THE WASHINGTON POST – After six months of practicing one-liners on his parents and two younger siblings, six-year-old Callaghan McLaughlin was ready for prime time.
The British Columbia first-grader set up a joke booth at the end of his driveway last month and waited for his targets — friends and their parents — to amble by.
“What does a rain cloud wear under its coat?” he asked one of the first people to drop by at a safe six-foot distance. “Thunderwear!”
“What kind of bug is bad at football?” he called out to another. “A fumblebee!”
And on it went, until Callaghan had exhausted all of the 16 jokes he’d memorised from the book his mom gave him last fall, Laugh out Loud Jokes for Kids. Then he started from the beginning again. And again. And again.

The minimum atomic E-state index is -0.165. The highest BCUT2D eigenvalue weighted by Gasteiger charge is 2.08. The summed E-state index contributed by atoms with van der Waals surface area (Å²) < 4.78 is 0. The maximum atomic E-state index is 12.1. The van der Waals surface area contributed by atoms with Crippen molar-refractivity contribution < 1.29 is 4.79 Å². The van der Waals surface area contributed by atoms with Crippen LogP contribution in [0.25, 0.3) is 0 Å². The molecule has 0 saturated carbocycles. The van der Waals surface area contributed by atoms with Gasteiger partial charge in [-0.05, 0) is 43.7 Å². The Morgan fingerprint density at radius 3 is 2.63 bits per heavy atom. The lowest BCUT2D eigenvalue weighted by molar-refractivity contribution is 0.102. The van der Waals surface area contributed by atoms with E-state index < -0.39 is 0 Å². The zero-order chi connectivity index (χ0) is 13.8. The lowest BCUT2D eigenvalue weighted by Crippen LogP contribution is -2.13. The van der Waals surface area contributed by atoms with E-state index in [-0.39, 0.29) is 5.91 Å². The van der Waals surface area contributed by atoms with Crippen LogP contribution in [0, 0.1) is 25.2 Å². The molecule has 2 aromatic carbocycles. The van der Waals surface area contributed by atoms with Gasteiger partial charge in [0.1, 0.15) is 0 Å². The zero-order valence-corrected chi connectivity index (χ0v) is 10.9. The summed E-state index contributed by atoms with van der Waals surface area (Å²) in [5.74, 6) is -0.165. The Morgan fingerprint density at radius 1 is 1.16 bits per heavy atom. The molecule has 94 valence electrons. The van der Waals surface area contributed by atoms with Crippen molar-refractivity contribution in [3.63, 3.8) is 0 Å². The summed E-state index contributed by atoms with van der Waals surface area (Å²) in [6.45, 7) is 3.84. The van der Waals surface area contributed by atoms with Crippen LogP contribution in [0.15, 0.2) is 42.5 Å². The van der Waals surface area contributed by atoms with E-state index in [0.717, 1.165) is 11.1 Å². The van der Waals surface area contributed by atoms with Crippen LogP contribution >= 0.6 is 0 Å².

After a local television station showed up to interview him and was followed by the Canadian Broadcast Corp, the walk-by/drive-by comic from the District of Saanich on Vancouver Island became a bit of an Internet celebrity.
Five weeks later, he’s still at it. Even if the jokes are groaners, people are happy to be entertained by a giggling six-year-old during these stressful days, said Callaghan’s mom, Kelsea McLaughlin, 36, a training administrator for a Canadian aircraft manufacturer.
With hours to fill while school is online during the pandemic, Callaghan figured a joke booth would be better than his other idea, a lemonade stand. “Even when you are scared or sad, a good joke makes you feel a little bit better,” he said.